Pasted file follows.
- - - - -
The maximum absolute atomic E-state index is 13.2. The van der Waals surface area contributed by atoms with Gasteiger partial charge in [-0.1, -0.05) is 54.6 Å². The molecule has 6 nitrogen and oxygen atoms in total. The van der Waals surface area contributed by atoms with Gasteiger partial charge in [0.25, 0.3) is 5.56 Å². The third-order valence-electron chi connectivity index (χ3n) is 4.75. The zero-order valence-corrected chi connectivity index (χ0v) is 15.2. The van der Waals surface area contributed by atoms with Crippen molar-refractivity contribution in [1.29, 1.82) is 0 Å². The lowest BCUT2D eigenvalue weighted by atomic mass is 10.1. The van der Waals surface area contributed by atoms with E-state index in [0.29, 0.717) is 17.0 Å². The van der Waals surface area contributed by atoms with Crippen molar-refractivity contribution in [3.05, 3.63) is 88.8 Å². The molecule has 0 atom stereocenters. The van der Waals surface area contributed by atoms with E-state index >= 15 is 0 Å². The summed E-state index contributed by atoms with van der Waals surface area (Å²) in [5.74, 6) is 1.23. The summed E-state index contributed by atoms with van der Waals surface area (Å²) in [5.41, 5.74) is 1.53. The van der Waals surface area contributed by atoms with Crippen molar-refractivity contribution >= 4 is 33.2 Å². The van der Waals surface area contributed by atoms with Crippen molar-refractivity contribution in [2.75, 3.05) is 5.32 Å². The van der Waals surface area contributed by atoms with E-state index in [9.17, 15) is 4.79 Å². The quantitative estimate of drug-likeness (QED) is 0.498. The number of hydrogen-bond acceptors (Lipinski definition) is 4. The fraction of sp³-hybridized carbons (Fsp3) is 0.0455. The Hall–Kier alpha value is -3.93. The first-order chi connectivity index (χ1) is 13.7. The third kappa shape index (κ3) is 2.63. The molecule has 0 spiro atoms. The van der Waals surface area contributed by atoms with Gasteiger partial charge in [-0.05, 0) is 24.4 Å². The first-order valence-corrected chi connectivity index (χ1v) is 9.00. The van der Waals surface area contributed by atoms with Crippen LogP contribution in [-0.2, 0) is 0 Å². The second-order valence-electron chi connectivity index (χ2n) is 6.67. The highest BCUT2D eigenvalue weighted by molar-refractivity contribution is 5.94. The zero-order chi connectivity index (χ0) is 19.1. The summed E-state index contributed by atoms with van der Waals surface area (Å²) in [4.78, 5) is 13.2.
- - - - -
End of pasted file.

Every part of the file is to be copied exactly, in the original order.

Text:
The maximum absolute atomic E-state index is 13.2. The van der Waals surface area contributed by atoms with Gasteiger partial charge in [-0.1, -0.05) is 54.6 Å². The molecule has 6 nitrogen and oxygen atoms in total. The van der Waals surface area contributed by atoms with Gasteiger partial charge in [0.25, 0.3) is 5.56 Å². The third-order valence-electron chi connectivity index (χ3n) is 4.75. The zero-order valence-corrected chi connectivity index (χ0v) is 15.2. The van der Waals surface area contributed by atoms with Crippen molar-refractivity contribution in [1.29, 1.82) is 0 Å². The lowest BCUT2D eigenvalue weighted by atomic mass is 10.1. The van der Waals surface area contributed by atoms with E-state index in [0.29, 0.717) is 17.0 Å². The van der Waals surface area contributed by atoms with Crippen molar-refractivity contribution in [3.05, 3.63) is 88.8 Å². The molecule has 0 atom stereocenters. The van der Waals surface area contributed by atoms with E-state index >= 15 is 0 Å². The summed E-state index contributed by atoms with van der Waals surface area (Å²) in [5.74, 6) is 1.23. The summed E-state index contributed by atoms with van der Waals surface area (Å²) in [5.41, 5.74) is 1.53. The van der Waals surface area contributed by atoms with Crippen molar-refractivity contribution >= 4 is 33.2 Å². The van der Waals surface area contributed by atoms with Crippen molar-refractivity contribution in [2.75, 3.05) is 5.32 Å². The van der Waals surface area contributed by atoms with E-state index in [9.17, 15) is 4.79 Å². The quantitative estimate of drug-likeness (QED) is 0.498. The number of hydrogen-bond acceptors (Lipinski definition) is 4. The fraction of sp³-hybridized carbons (Fsp3) is 0.0455. The Hall–Kier alpha value is -3.93. The first-order chi connectivity index (χ1) is 13.7. The third kappa shape index (κ3) is 2.63. The molecule has 0 spiro atoms. The van der Waals surface area contributed by atoms with Gasteiger partial charge in [-0.05, 0) is 24.4 Å². The first-order valence-corrected chi connectivity index (χ1v) is 9.00. The van der Waals surface area contributed by atoms with Crippen LogP contribution in [-0.2, 0) is 0 Å². The second-order valence-electron chi connectivity index (χ2n) is 6.67. The highest BCUT2D eigenvalue weighted by molar-refractivity contribution is 5.94. The zero-order chi connectivity index (χ0) is 19.1. The summed E-state index contributed by atoms with van der Waals surface area (Å²) in [4.78, 5) is 13.2.